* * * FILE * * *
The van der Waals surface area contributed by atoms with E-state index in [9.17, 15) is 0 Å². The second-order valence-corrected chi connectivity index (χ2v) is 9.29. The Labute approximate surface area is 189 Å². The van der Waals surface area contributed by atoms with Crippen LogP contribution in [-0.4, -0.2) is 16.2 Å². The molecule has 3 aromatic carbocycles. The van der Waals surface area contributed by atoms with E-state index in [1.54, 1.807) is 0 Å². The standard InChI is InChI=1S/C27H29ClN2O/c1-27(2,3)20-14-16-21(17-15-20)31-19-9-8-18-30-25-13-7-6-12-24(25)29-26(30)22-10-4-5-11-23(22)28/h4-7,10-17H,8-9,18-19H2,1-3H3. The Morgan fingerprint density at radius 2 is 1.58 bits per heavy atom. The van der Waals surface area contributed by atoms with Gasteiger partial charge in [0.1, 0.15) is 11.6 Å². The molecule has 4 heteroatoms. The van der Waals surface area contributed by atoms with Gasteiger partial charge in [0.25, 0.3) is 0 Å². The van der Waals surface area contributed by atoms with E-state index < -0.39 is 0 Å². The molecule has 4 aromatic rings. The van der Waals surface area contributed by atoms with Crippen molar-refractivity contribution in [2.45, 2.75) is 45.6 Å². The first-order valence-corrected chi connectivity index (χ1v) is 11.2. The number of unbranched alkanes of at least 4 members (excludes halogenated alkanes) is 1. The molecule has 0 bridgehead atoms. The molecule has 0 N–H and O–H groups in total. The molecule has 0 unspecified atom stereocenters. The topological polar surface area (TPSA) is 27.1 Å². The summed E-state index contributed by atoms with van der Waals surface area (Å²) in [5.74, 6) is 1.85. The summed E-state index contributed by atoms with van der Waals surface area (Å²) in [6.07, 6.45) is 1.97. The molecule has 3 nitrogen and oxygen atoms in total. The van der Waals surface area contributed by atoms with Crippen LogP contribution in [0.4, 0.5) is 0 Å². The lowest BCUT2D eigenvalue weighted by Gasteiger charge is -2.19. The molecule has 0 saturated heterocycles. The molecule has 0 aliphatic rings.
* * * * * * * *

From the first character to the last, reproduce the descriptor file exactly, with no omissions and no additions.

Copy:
The van der Waals surface area contributed by atoms with E-state index in [9.17, 15) is 0 Å². The second-order valence-corrected chi connectivity index (χ2v) is 9.29. The Labute approximate surface area is 189 Å². The van der Waals surface area contributed by atoms with Crippen LogP contribution in [-0.4, -0.2) is 16.2 Å². The molecule has 3 aromatic carbocycles. The van der Waals surface area contributed by atoms with E-state index in [1.54, 1.807) is 0 Å². The standard InChI is InChI=1S/C27H29ClN2O/c1-27(2,3)20-14-16-21(17-15-20)31-19-9-8-18-30-25-13-7-6-12-24(25)29-26(30)22-10-4-5-11-23(22)28/h4-7,10-17H,8-9,18-19H2,1-3H3. The Morgan fingerprint density at radius 2 is 1.58 bits per heavy atom. The van der Waals surface area contributed by atoms with Gasteiger partial charge in [0.1, 0.15) is 11.6 Å². The molecule has 4 heteroatoms. The van der Waals surface area contributed by atoms with Gasteiger partial charge in [0.25, 0.3) is 0 Å². The van der Waals surface area contributed by atoms with E-state index < -0.39 is 0 Å². The molecule has 4 aromatic rings. The van der Waals surface area contributed by atoms with Crippen molar-refractivity contribution in [2.45, 2.75) is 45.6 Å². The first-order valence-corrected chi connectivity index (χ1v) is 11.2. The number of unbranched alkanes of at least 4 members (excludes halogenated alkanes) is 1. The molecule has 0 bridgehead atoms. The molecule has 0 N–H and O–H groups in total. The molecule has 0 unspecified atom stereocenters. The topological polar surface area (TPSA) is 27.1 Å². The summed E-state index contributed by atoms with van der Waals surface area (Å²) in [5.74, 6) is 1.85. The summed E-state index contributed by atoms with van der Waals surface area (Å²) in [6.07, 6.45) is 1.97. The molecule has 3 nitrogen and oxygen atoms in total. The van der Waals surface area contributed by atoms with Crippen LogP contribution in [0.4, 0.5) is 0 Å². The lowest BCUT2D eigenvalue weighted by Gasteiger charge is -2.19. The molecule has 0 saturated heterocycles. The molecule has 0 aliphatic rings.